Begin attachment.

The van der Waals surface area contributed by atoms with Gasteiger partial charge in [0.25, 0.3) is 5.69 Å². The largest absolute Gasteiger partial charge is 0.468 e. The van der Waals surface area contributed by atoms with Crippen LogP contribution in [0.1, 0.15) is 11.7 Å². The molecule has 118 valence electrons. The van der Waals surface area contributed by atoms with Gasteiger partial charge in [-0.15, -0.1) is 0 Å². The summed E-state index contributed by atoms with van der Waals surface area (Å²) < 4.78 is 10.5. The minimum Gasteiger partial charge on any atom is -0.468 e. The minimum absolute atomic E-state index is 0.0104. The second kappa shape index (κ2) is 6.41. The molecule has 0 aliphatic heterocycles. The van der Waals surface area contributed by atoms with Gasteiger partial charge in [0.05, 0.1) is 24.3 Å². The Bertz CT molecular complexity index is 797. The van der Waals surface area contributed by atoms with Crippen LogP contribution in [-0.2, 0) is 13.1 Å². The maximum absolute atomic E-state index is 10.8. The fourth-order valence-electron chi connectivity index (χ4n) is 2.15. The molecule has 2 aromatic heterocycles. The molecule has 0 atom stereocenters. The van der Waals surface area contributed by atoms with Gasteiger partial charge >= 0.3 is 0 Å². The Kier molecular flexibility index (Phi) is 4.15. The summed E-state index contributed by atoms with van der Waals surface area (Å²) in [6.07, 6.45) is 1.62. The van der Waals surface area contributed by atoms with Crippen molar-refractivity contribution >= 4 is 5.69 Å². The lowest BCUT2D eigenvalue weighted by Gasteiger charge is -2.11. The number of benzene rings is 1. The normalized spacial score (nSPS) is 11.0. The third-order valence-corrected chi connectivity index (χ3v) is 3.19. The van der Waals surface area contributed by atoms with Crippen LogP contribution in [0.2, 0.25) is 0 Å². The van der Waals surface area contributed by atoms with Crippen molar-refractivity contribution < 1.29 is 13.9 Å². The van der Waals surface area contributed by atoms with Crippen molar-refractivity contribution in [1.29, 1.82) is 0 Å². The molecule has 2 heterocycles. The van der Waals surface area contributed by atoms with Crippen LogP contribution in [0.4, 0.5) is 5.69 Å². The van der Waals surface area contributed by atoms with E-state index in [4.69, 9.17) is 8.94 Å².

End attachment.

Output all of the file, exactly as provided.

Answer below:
The van der Waals surface area contributed by atoms with Gasteiger partial charge in [0.25, 0.3) is 5.69 Å². The largest absolute Gasteiger partial charge is 0.468 e. The van der Waals surface area contributed by atoms with Crippen LogP contribution in [0.1, 0.15) is 11.7 Å². The molecule has 118 valence electrons. The van der Waals surface area contributed by atoms with Gasteiger partial charge in [-0.15, -0.1) is 0 Å². The summed E-state index contributed by atoms with van der Waals surface area (Å²) < 4.78 is 10.5. The minimum Gasteiger partial charge on any atom is -0.468 e. The minimum absolute atomic E-state index is 0.0104. The second kappa shape index (κ2) is 6.41. The molecule has 0 aliphatic heterocycles. The van der Waals surface area contributed by atoms with Gasteiger partial charge in [0.05, 0.1) is 24.3 Å². The Bertz CT molecular complexity index is 797. The van der Waals surface area contributed by atoms with Crippen LogP contribution in [-0.2, 0) is 13.1 Å². The maximum absolute atomic E-state index is 10.8. The fourth-order valence-electron chi connectivity index (χ4n) is 2.15. The molecule has 2 aromatic heterocycles. The molecule has 0 atom stereocenters. The van der Waals surface area contributed by atoms with Gasteiger partial charge >= 0.3 is 0 Å². The Kier molecular flexibility index (Phi) is 4.15. The summed E-state index contributed by atoms with van der Waals surface area (Å²) in [6.07, 6.45) is 1.62. The van der Waals surface area contributed by atoms with Crippen molar-refractivity contribution >= 4 is 5.69 Å². The lowest BCUT2D eigenvalue weighted by Gasteiger charge is -2.11. The number of benzene rings is 1. The normalized spacial score (nSPS) is 11.0. The third-order valence-corrected chi connectivity index (χ3v) is 3.19. The van der Waals surface area contributed by atoms with Crippen LogP contribution in [0.2, 0.25) is 0 Å². The van der Waals surface area contributed by atoms with Crippen molar-refractivity contribution < 1.29 is 13.9 Å². The van der Waals surface area contributed by atoms with Crippen molar-refractivity contribution in [1.29, 1.82) is 0 Å². The molecule has 2 heterocycles. The van der Waals surface area contributed by atoms with Crippen LogP contribution in [0.4, 0.5) is 5.69 Å². The van der Waals surface area contributed by atoms with E-state index in [4.69, 9.17) is 8.94 Å².